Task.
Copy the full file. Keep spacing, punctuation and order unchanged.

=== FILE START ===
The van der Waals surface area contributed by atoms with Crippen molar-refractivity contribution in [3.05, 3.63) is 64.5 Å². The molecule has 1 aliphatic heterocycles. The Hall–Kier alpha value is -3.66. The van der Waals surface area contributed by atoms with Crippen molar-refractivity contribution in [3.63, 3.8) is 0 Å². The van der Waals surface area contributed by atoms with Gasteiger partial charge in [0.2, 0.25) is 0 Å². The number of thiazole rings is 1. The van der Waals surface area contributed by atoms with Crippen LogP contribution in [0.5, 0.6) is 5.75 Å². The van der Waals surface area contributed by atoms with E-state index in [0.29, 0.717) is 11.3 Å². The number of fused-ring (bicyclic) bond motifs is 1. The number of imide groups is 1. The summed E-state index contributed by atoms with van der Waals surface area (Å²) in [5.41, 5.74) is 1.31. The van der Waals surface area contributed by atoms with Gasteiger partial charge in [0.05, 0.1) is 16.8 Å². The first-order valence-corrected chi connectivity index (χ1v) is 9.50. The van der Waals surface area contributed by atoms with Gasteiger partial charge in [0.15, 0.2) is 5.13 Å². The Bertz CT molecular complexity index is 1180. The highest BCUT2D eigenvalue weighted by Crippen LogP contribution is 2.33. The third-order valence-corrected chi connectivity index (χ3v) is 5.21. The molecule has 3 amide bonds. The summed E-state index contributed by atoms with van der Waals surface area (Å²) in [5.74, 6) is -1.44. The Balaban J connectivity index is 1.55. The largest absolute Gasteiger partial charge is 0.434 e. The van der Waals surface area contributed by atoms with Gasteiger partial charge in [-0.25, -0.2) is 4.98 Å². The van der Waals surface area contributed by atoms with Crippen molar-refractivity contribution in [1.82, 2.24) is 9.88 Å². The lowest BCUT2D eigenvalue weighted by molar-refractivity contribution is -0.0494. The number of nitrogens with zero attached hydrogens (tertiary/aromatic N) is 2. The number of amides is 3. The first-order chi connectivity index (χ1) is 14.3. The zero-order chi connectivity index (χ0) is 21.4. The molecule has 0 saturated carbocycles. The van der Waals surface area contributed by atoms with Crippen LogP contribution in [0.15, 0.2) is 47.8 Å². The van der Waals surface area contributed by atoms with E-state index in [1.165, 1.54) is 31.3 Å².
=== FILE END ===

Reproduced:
The van der Waals surface area contributed by atoms with Crippen molar-refractivity contribution in [3.05, 3.63) is 64.5 Å². The molecule has 1 aliphatic heterocycles. The Hall–Kier alpha value is -3.66. The van der Waals surface area contributed by atoms with Crippen molar-refractivity contribution in [3.63, 3.8) is 0 Å². The van der Waals surface area contributed by atoms with Gasteiger partial charge in [0.2, 0.25) is 0 Å². The number of thiazole rings is 1. The van der Waals surface area contributed by atoms with Crippen LogP contribution in [0.5, 0.6) is 5.75 Å². The van der Waals surface area contributed by atoms with E-state index in [0.29, 0.717) is 11.3 Å². The number of fused-ring (bicyclic) bond motifs is 1. The number of imide groups is 1. The summed E-state index contributed by atoms with van der Waals surface area (Å²) in [5.41, 5.74) is 1.31. The van der Waals surface area contributed by atoms with Gasteiger partial charge in [0.05, 0.1) is 16.8 Å². The first-order valence-corrected chi connectivity index (χ1v) is 9.50. The van der Waals surface area contributed by atoms with Gasteiger partial charge in [0.15, 0.2) is 5.13 Å². The Bertz CT molecular complexity index is 1180. The highest BCUT2D eigenvalue weighted by Crippen LogP contribution is 2.33. The third-order valence-corrected chi connectivity index (χ3v) is 5.21. The molecule has 3 amide bonds. The summed E-state index contributed by atoms with van der Waals surface area (Å²) in [5.74, 6) is -1.44. The Balaban J connectivity index is 1.55. The largest absolute Gasteiger partial charge is 0.434 e. The van der Waals surface area contributed by atoms with Gasteiger partial charge in [-0.25, -0.2) is 4.98 Å². The van der Waals surface area contributed by atoms with Crippen molar-refractivity contribution in [1.82, 2.24) is 9.88 Å². The lowest BCUT2D eigenvalue weighted by molar-refractivity contribution is -0.0494. The number of nitrogens with zero attached hydrogens (tertiary/aromatic N) is 2. The number of amides is 3. The first-order chi connectivity index (χ1) is 14.3. The zero-order chi connectivity index (χ0) is 21.4. The molecule has 0 saturated carbocycles. The van der Waals surface area contributed by atoms with Crippen LogP contribution in [0.15, 0.2) is 47.8 Å². The van der Waals surface area contributed by atoms with E-state index in [1.165, 1.54) is 31.3 Å².